Top 10 Best REO Speedwagon Songs

REO Speedwagon live on stage

You can argue REO Speedwagon has seen it all.

Lots of lineup changes. A complete change in musical direction. Chart topping singles and albums. Playing to sold out arenas. Now a working band opening for bigger acts or headlining casinos  or county and state fairs, REO Speedwagon tours and tours and tours on the heels of beloved songs that those who grew up in the 80s won’t let them go.

Say what you want about REO Speedwagon but the band puts on a damn fine live show. They finalized a “classic” lineup more than 30 years ago and despite not having an album of new material in more than a decade, their catalogue includes 16 studio albums and a number of radio hits that resonate today.

In many respects, two REO Speedwagons exist. That early band without singer Kevin Cronin and the band we know and love today. Those early years fronted by Terry Lutrell have a far different sound and feel than the REO Speedwagon that exploded into an arena band in the 1980s. Not that Cronin’s vocals were the difference but if you listen to those early records, REO Speedwagon produces a totally different sound.

Cronin came onboard in 1972, left because of band infighting so Michael Bryan Murphy took mic duties for two albums, then Cronin returned and never relinquished frontman duties. That’s not to say Cronin is REO Speedwagon but his vocals create the sound that is REO Speedwagon. Original and founding member Neal Doughty  on keyboards still today and longtime guitarist, the late Gary Richrath, cannot be discounted either.

Bruce Hall and Dave Amato of REO Speedwagon
Bruce Hall (L) on bass and Dave Amato (R) on guitar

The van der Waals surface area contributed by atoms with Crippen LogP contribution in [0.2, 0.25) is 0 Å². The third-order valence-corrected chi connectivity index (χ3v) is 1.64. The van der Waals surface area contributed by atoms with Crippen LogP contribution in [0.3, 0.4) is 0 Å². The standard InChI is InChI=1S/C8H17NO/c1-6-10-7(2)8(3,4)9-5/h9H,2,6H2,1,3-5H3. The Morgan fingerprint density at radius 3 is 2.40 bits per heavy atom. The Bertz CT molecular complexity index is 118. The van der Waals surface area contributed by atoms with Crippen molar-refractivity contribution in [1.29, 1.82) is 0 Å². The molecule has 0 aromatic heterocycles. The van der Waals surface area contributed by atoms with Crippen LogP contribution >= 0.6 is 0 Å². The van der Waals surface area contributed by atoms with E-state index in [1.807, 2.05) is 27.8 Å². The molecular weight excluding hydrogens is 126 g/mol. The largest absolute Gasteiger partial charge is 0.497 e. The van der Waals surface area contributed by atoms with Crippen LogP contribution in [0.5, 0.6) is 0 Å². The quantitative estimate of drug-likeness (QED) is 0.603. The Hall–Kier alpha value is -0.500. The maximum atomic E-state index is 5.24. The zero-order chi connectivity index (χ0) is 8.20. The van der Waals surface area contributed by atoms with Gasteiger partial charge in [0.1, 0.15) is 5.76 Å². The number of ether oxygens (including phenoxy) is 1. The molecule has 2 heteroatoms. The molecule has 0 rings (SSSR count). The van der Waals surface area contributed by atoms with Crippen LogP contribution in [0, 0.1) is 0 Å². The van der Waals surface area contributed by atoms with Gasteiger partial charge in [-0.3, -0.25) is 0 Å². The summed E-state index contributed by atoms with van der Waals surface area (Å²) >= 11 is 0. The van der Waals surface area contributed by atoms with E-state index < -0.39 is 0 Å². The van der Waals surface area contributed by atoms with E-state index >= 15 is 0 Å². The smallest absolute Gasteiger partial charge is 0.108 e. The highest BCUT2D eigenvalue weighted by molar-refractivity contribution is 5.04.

All that to say, this Top 10 Best REO Speedwagon songs feature Cronin on vocals. And, no asterisk on this one either as other Top 10 Best Songs Lists feature the * to indicate possible changes in the future in the event of new albums. I don’t see REO Speedwagon releasing new music.  Yep, you’re going to get a lot of obvious ones on this list but for good reason. REO Speedwagon carved a niche making memorable ballads but as you’ll see there’s more to REO than meets the ear.

Advertisements

Fun Fact: I once interviewed Kevin Cronin. I used to write articles for a now defunct baseball website and my “credentials” got me a phone interview as part of the press with Cronin. Nice guy!

REO Speedwagon Top Songs

As always, in no particular order but #1 generally means something more to me personally than others. Therefore, we start with:

  1. Time For Me to Fly – You Can Tune a Piano But You Can’t Tuna Fish (1978)

You can kind of see REO Speedwagon’s vertical ascension begin when they dropped You Can Tune a Piano But You Can’t Tuna Fish in 1978 featuring the heart-string pulling “Time for Me To Fly.” I love the opening acoustic guitar then the band opens it up into a solid rock ballad. And, yes I have repeatedly said I don’t absorb myself into lyrics, written by people with their own experiences and who I do not personally know, but REO Speedwagon pretty much authored the book on emotionally-centered lyrics that likely left many in tears over the years. This song included.

  1. Roll With the Changes – You Can Tune a Piano But You Can’t Tuna Fish (1978)

Almost made the #1 spot. A thoroughly fun song, if you have ever seen the band live you know when they play “Roll With the Changes.” It simply rocks with Cronin behind a piano breaking in to the opening melody then the band falls in and rocks on till the end. Indeed, REO has rolled with the changes and managed to extend their careers.  Richrath’s guitar ruled back then which now falls in the hands of the very accomplished Dave Amato.